|That’s the money maker
Photo by Dustin Ames
I will admit I was skeptical of GD Bro Burger. First of all, I’ve eaten a lot of burgers, and there’s honestly not a lot of space to innovate between two buns. Second — and the guys behind GD Bro know it — the trademark red bun that adorns all of their burgers kind of looks like a gimmick.
But the truck just made it on the Food Network’s Great Food Truck Race and the Afters guys have cosigned the restaurant by investing, so last Thursday night, I figured ‘heck, why not’ and made the trip to the friends and family soft open at the old Toro Burger spot in Santa Ana, where GD Bro Burger’s new brick and mortar is now operational.
First things first: The wait was and will be long, and like I said in the first Milky Bun review, it’s probably not worth it if you have to stand in line for longer than half an hour.
That being said, the food at GD Bro is genuinely good. If you’re looking for hip multicultural-chic burgers, the ones at GD Bros are comfortably some of the best you can get. The team behind the restaurant actually put some thought into their food construction, unlike some other hip burger spots (ahem, Umami), and it really shows.
GD Bro’s main distinguisher from other shacks is their wonderfully crimson burger bun. The bun worried me the most, because to get this kind of color in bread, you often bake at a lower temperature to prevent too much browning. This makes the bread pretty, but unfortunately can also dry it out. I’m pleased to report that, thanks in part to a higher than average fat content, GD Bro’s brioche-type red burger buns aren’t dry at all. They’re wonderfully pliant, soft and airy, like biting into a freshly fluffed pillow.
The fat in the buns works double duty. In addition to keeping the texture wonderful, it also keeps the bun from dissolving under the weight of wet toppings and juicy meat, my personal pet peeve when it comes to burgers (again, ahem, Umami).
|Photo by Dustin Ames
|This is what you can get
Right now, on menu you can get six different burgers. If you can’t see them in the picture up there, head on over to their website, where five of ’em are listed. The one missing is the KBBQ poutine burger. I’ve only tasted two of them, and my general consensus so far is that the flavors work, the ingredients are fresh, the sauces are saucy, and everything is more or less tasty.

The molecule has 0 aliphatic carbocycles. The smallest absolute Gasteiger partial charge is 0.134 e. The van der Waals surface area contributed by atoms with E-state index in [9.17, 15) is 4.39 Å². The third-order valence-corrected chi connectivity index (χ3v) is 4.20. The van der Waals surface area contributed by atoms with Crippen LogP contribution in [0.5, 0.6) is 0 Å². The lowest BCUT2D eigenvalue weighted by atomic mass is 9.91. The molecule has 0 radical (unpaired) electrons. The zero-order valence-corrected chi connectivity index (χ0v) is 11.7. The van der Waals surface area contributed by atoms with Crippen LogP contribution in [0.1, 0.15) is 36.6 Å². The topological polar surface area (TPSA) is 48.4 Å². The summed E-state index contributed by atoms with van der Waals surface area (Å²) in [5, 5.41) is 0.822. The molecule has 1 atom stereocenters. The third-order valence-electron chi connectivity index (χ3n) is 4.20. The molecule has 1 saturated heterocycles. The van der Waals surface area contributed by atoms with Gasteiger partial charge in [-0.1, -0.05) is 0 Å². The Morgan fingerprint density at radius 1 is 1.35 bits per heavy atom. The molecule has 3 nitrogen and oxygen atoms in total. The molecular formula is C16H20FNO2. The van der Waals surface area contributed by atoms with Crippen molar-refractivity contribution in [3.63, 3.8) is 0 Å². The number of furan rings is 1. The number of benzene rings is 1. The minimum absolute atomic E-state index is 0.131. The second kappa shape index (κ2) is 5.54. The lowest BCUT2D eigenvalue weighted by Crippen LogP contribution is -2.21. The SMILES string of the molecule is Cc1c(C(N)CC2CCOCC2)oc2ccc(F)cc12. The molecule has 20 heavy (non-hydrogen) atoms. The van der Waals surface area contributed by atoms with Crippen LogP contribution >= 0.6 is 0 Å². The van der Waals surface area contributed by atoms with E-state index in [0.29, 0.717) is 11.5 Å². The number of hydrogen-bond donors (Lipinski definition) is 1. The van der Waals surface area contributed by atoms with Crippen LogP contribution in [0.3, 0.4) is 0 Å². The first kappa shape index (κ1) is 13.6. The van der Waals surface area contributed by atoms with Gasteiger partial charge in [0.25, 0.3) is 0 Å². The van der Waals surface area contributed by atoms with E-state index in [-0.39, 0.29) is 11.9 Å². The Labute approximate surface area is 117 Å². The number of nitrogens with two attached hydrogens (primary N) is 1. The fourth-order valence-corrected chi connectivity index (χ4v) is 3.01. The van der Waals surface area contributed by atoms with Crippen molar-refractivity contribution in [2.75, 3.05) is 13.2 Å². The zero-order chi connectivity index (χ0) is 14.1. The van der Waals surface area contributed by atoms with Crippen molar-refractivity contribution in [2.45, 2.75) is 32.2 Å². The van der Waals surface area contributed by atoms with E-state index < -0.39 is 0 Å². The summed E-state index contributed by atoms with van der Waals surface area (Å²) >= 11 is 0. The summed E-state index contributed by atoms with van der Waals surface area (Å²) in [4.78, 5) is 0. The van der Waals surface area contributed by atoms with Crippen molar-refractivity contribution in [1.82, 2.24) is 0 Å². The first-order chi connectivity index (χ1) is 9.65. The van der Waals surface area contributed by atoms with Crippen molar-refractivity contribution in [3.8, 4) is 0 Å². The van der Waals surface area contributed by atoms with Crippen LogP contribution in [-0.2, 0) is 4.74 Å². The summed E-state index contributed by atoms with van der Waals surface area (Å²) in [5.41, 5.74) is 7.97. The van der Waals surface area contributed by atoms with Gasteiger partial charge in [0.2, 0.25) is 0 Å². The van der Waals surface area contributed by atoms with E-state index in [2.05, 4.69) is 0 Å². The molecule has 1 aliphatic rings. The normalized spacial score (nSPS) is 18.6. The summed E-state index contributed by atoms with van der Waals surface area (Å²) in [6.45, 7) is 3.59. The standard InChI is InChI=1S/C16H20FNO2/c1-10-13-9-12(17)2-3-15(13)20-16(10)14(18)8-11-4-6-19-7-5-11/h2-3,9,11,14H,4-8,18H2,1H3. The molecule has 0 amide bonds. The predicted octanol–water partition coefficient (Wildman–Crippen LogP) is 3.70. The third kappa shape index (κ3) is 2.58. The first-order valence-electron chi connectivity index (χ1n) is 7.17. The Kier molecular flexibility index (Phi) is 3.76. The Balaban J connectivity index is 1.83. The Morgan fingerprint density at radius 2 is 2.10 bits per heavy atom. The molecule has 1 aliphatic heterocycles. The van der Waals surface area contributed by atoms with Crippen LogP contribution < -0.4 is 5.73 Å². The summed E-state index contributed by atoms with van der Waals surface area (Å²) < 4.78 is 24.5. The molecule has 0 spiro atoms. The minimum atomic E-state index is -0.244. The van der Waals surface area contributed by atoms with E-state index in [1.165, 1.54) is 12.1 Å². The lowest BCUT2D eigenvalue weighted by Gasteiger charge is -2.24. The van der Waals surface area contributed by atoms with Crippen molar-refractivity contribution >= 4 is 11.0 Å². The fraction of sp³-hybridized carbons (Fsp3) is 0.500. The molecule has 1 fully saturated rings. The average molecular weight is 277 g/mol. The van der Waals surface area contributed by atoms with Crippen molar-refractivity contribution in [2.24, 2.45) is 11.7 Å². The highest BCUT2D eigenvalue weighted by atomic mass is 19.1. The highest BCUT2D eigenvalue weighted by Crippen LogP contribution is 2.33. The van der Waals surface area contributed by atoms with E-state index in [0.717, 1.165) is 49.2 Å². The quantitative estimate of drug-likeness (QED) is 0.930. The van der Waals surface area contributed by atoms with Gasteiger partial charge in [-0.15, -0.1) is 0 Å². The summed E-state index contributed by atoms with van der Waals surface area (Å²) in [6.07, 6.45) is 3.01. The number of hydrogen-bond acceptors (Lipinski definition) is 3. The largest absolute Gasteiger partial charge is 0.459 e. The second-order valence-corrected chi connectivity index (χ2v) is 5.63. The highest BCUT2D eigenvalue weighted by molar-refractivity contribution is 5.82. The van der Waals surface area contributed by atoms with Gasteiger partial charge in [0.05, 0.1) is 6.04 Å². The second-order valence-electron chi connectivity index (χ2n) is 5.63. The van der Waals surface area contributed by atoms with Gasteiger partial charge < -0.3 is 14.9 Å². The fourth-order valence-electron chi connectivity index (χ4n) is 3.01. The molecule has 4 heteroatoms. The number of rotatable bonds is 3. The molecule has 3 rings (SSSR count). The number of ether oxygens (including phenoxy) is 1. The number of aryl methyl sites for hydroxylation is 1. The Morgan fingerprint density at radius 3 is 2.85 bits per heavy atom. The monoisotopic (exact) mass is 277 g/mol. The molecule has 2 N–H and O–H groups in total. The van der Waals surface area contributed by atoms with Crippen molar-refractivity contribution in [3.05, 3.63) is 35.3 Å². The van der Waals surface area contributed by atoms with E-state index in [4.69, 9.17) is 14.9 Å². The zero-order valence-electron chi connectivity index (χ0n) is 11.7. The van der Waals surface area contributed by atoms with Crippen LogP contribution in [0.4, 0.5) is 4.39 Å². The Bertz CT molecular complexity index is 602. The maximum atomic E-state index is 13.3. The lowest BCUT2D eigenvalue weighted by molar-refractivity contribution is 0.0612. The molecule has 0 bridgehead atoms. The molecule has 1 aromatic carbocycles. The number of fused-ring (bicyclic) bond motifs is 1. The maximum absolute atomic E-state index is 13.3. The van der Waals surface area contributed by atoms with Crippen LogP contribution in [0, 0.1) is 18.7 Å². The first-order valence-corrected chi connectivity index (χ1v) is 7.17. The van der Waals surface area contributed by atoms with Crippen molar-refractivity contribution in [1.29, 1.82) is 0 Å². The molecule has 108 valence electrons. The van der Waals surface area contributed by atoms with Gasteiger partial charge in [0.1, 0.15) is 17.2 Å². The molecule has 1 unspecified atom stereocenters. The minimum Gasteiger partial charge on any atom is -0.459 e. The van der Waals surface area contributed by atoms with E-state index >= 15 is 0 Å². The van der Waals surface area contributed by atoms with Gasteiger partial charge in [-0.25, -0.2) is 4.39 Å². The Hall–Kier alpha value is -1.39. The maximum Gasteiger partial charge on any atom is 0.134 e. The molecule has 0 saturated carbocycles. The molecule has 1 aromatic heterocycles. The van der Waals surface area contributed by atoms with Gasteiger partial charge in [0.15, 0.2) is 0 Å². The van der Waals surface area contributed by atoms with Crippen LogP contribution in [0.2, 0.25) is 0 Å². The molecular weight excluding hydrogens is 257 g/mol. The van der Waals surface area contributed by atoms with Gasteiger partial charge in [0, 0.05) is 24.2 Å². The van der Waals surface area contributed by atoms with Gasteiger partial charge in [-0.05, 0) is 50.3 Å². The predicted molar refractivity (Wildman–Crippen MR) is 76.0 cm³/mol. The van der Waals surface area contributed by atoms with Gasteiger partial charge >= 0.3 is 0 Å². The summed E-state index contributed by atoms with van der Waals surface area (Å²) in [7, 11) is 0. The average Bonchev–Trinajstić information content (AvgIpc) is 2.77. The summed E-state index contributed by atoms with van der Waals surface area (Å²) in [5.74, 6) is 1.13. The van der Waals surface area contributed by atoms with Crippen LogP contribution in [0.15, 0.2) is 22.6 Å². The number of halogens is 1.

The toppings are where the burgers get their identity. GD Bro puts everything in their burgers, from fried mozzarella sticks on their Italian Stallion to kettle-cooked potato chips on their All-American and full on kalbi poutine on their KBBQ poutine burger, and it works. Because the buns are so hearty, everything more or less stays in place, and that’s helped even more by the fact that many of the toppings aren’t even toppings — they’re bottomings. (For a crash course on bottomings and how they can help a burger out, check out this Serious Eats article on recreating the Whooper). Of course, pieces of flair can’t do too much without a good base on sit on, so let’s talk about the beef.
GD Bro uses a rougher grind for their beef and forms their patties a little looser, which is awesome, because you get a very good amount of beef flavor. The patties are huge too, much thicker than almost anywhere else in OC save for maybe Slater’s. It’s a worthy base for everything else to sit on, though it’s not my absolutely favorite (That honor goes to Mick’s, who was present at the opening).
All in all, the burgers at GD Bro are as good of an $8 – $11 burger as you’re going to get. If that’s what you’re craving, you’ll be pretty happy. Give ’em a few weeks to get the kinks in service worked out and for the lines to die down, and there’s no reason GD can’t become a new OC favorite.
2321 E 4th St, Santa Ana, CA 92705
Follow Stick a Fork In It on Twitter @ocweeklyfood or on Facebook! And don’t forget to download our free Best Of App here!
You can also follow Charles Lam on Twitter @charlesnlam and Instagram @charlesnlam. He’s less sardonic there, we swear.